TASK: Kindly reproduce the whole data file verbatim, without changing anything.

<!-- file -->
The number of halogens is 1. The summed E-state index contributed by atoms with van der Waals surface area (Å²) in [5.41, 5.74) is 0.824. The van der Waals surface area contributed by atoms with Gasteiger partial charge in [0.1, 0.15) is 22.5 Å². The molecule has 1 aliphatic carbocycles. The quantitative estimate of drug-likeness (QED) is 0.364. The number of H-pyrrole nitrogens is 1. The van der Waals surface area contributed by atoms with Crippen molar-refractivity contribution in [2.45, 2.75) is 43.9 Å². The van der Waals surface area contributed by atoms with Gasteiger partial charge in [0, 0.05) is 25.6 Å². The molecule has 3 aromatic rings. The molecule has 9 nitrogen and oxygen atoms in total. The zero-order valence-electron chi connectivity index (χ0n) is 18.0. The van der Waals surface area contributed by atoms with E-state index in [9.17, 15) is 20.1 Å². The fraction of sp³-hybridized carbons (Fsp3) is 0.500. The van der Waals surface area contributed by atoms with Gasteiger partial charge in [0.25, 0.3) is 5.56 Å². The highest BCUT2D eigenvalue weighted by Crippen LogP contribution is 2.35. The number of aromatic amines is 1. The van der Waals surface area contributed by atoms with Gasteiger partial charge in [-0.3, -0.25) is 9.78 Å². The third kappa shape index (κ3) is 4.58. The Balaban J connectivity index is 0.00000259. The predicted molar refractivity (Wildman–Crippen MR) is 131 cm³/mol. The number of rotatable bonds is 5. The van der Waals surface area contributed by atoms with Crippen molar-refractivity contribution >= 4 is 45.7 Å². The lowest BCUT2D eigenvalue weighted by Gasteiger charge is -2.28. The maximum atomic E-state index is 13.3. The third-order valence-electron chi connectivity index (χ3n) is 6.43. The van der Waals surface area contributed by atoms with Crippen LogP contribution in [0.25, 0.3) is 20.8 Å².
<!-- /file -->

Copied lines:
The number of halogens is 1. The summed E-state index contributed by atoms with van der Waals surface area (Å²) in [5.41, 5.74) is 0.824. The van der Waals surface area contributed by atoms with Gasteiger partial charge in [0.1, 0.15) is 22.5 Å². The molecule has 1 aliphatic carbocycles. The quantitative estimate of drug-likeness (QED) is 0.364. The number of H-pyrrole nitrogens is 1. The van der Waals surface area contributed by atoms with Crippen molar-refractivity contribution in [2.45, 2.75) is 43.9 Å². The van der Waals surface area contributed by atoms with Gasteiger partial charge in [0, 0.05) is 25.6 Å². The molecule has 3 aromatic rings. The molecule has 9 nitrogen and oxygen atoms in total. The zero-order valence-electron chi connectivity index (χ0n) is 18.0. The van der Waals surface area contributed by atoms with E-state index in [9.17, 15) is 20.1 Å². The fraction of sp³-hybridized carbons (Fsp3) is 0.500. The van der Waals surface area contributed by atoms with Gasteiger partial charge in [0.25, 0.3) is 5.56 Å². The highest BCUT2D eigenvalue weighted by Crippen LogP contribution is 2.35. The number of aromatic amines is 1. The van der Waals surface area contributed by atoms with Gasteiger partial charge in [-0.3, -0.25) is 9.78 Å². The third kappa shape index (κ3) is 4.58. The Balaban J connectivity index is 0.00000259. The predicted molar refractivity (Wildman–Crippen MR) is 131 cm³/mol. The number of rotatable bonds is 5. The van der Waals surface area contributed by atoms with Crippen molar-refractivity contribution >= 4 is 45.7 Å². The lowest BCUT2D eigenvalue weighted by Gasteiger charge is -2.28. The maximum atomic E-state index is 13.3. The third-order valence-electron chi connectivity index (χ3n) is 6.43. The van der Waals surface area contributed by atoms with Crippen LogP contribution in [0.25, 0.3) is 20.8 Å².